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Authors > Ruth A. Lawrence, MD

“If we can get physicians to support breast feeding, we can change the world.” – Dr. Ruth Lawrence

Dr. Lawrence’s Path to Pediatrics

When I went to medical school, there were almost no women. Women were also not welcome in many medical fields. Because so many women went into pediatrics, I wanted to do something different, so I tried not to become a pediatrician.  But, after doing my clerkships in pediatrics I felt that’s where I wanted to be.  I had the good fortune to be the first woman invited to be on Yale’s house staff.  I left when my husband was called to Korea, and when I returned, the only job they had at Yale was in internal medicine. So I took a semester as a resident in internal medicine, but I came back to pediatrics.  I had my chance to take care of adults, but taking care of children was what I wanted to be doing. 

The Beginning of Breastfeeding

When I was in New Haven in 1950, nobody breast fed. And when I went to Rochester, where I am today, I found that nobody breast fed there either. After a few years, I had answered so many questions and phone calls and had been asked by so many other doctors’ patients about how to breastfeed, I thought “I should write about this.”  I contacted Mosby and said, “Here’s my idea for the book. Here’s a chapter and here’s a table of contents.” And they signed me up. That was the first edition of Breastfeeding, which was published in 1979. I wrote it at my dining table at night after I’d put my children to bed.

About Breastfeeding

Breastfeeding is now in its seventh edition and has been updated every five years. People ask, “What’s left to say about breastfeeding?” The research is just huge now. We went from a handful of articles to thousands of articles of research today. The book starts out with a summary of the history of breastfeeding, then goes on to cover anatomy, biochemistry, physiology, and the psychology of breastfeeding. We also look at problems, such as infectious diseases. If a mother is sick, can she breastfeed? If the baby is sick, should the mother breastfeed? Can a diabetic breastfeed? Can a mother with renal disease breastfeed, or a mother on dialysis? There are actually 24 chapters covering all these issues. There’s also a chapter on breastfeeding if the mother is taking medications.  There are political issues around breastfeeding.  How do you educate people about it?  So, there’s a lot of material, which is how it just grew.  Breastfeeding, 7th Edition is over a 1000 pages, but it’s also available as an e-book.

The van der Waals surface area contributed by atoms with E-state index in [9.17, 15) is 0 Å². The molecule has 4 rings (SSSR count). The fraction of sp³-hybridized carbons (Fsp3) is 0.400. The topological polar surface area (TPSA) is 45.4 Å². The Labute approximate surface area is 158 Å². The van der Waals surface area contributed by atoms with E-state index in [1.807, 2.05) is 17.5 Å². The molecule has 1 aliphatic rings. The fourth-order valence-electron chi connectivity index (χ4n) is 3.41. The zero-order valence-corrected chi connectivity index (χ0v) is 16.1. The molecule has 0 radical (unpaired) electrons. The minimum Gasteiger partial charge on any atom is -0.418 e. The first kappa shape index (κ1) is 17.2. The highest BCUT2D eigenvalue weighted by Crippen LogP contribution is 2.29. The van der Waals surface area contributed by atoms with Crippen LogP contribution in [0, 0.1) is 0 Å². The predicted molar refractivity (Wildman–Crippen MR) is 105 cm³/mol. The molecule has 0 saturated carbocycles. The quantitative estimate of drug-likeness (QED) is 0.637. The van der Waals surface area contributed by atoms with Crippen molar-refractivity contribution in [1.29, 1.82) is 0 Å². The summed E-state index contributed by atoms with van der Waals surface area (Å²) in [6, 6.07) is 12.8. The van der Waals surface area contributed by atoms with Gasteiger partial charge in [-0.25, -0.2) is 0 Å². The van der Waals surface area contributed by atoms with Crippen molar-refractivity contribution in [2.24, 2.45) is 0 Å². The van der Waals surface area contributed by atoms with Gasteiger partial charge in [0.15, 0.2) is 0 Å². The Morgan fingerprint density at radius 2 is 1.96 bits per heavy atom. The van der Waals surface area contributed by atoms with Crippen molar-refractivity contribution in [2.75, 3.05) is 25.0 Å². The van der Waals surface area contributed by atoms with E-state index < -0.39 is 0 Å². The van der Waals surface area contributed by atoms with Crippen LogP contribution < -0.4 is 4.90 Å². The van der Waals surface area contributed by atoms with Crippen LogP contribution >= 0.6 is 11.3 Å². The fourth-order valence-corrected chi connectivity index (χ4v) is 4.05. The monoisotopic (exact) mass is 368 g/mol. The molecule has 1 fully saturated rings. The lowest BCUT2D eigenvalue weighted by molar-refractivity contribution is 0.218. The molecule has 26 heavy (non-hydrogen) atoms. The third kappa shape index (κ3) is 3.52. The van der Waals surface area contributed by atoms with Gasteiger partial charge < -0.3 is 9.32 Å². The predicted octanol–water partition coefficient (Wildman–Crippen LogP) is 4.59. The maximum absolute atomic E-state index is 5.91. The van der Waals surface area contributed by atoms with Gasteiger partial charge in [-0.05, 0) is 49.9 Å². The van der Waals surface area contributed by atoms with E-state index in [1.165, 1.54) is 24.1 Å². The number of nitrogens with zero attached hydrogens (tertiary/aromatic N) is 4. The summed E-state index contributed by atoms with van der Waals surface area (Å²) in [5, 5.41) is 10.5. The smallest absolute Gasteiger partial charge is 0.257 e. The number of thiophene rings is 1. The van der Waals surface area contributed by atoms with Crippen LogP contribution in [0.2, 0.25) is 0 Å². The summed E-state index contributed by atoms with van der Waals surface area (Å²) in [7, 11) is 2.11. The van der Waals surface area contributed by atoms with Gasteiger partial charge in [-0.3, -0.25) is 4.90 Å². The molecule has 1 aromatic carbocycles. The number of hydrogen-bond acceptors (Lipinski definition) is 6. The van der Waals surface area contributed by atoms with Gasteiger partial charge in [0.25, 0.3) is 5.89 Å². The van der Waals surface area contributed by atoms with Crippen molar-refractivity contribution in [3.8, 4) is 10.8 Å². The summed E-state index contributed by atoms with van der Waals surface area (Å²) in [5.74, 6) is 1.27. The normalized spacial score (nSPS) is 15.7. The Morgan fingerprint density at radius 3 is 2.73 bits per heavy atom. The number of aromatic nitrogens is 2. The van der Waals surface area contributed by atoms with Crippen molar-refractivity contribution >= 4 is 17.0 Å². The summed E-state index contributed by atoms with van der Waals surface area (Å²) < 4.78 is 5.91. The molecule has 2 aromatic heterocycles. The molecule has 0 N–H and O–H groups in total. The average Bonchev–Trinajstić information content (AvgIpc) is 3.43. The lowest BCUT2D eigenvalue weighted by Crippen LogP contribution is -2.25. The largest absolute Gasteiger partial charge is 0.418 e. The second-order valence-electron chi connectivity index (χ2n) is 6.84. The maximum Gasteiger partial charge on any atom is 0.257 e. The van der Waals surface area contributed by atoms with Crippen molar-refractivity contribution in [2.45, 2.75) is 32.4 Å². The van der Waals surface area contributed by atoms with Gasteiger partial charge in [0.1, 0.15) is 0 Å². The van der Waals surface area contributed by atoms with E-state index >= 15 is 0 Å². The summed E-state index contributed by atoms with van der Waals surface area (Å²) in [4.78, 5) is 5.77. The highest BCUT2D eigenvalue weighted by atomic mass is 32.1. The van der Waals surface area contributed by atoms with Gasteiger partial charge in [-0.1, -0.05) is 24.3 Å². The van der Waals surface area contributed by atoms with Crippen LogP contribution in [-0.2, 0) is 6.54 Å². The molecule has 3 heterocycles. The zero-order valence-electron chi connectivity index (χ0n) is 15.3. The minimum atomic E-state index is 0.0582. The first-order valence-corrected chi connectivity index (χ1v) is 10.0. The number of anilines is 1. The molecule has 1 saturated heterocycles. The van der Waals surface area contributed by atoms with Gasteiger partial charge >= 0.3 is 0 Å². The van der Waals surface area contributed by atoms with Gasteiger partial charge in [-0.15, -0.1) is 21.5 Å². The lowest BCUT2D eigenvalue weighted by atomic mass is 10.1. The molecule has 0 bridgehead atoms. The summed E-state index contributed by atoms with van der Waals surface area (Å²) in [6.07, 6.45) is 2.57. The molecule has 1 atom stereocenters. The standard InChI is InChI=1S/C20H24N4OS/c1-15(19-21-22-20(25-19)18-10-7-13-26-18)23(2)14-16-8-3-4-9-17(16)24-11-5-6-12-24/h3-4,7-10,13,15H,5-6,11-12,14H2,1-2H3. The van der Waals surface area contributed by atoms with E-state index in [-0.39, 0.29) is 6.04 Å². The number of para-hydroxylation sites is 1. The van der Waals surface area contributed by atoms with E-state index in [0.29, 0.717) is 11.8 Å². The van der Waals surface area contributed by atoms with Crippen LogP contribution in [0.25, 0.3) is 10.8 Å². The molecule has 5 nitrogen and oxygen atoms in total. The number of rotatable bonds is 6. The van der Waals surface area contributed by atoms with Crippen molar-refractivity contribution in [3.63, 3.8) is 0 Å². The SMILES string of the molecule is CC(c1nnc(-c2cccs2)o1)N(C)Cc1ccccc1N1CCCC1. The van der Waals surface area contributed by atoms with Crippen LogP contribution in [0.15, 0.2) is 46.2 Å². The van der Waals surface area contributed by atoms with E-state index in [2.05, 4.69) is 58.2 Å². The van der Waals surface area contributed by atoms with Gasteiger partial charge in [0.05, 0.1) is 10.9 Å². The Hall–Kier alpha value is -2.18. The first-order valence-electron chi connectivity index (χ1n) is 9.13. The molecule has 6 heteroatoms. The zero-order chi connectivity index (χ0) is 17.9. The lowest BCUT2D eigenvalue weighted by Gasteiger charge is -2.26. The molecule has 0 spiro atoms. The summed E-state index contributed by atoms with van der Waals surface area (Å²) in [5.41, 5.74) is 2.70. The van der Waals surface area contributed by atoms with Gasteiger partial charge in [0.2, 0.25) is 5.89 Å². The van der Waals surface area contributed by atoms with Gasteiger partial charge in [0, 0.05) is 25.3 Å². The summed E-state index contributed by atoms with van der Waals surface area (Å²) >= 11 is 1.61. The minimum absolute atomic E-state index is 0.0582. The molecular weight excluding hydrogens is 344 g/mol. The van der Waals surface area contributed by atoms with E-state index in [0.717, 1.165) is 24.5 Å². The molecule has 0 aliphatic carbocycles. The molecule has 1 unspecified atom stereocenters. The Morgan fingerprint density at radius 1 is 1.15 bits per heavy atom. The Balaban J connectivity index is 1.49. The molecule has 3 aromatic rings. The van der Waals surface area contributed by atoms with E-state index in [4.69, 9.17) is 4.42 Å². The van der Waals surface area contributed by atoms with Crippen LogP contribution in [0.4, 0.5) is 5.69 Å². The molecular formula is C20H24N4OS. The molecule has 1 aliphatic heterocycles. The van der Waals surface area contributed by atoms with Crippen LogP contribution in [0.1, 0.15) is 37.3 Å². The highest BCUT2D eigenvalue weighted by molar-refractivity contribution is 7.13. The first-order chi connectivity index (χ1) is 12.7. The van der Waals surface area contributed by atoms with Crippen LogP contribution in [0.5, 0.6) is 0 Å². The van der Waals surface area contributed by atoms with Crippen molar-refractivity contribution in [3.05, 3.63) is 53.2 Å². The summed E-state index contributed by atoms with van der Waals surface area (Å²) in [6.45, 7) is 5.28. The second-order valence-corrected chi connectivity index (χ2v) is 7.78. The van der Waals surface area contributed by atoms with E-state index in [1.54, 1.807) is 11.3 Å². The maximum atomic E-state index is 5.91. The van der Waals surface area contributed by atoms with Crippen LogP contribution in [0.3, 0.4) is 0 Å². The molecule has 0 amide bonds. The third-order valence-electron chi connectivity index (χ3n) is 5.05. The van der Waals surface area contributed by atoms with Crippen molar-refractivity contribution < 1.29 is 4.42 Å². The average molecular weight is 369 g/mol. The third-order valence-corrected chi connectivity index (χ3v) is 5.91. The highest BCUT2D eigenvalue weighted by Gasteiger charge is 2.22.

There’s a huge market out there for this book. Nurses buy it, midwives buy it, laypeople buy it, and lactation consultants buy it. The main audience, though, is physicians. If we can get physicians to support breast feeding, we can change the world.


Ruth A. Lawrence, MD is an award-winning educator and physician. She is a professor in the Department of Pediatrics and Neonatology and the Department of Obstetrics and Gynecology at the University of Rochester. She researches neonatal nutrition, with a primary focus on human milk and breastfeeding, and her medical practice focuses on neonatology and clinical toxicology. She has published extensively in this area, and is an editor of the seventh edition of Breastfeeding.

Dr. Lawrence has been recognized for her contributions to the field with numerous awards and accolades. She is a recipient of the American Academy of Clinical Toxicology’s Lifetime Achievement Award, the Anthony L. Jordan Health Center’s Lifetime Achievement Award, the Academy of Breastfeeding Medicine’s Lifetime Achievement Award, the Association of American Medical Colleges Humanism in Medicine Award, the Susan B. Anthony University Center Lifetime Achievement Award, the La Leche League International Award of Achievement, among many others.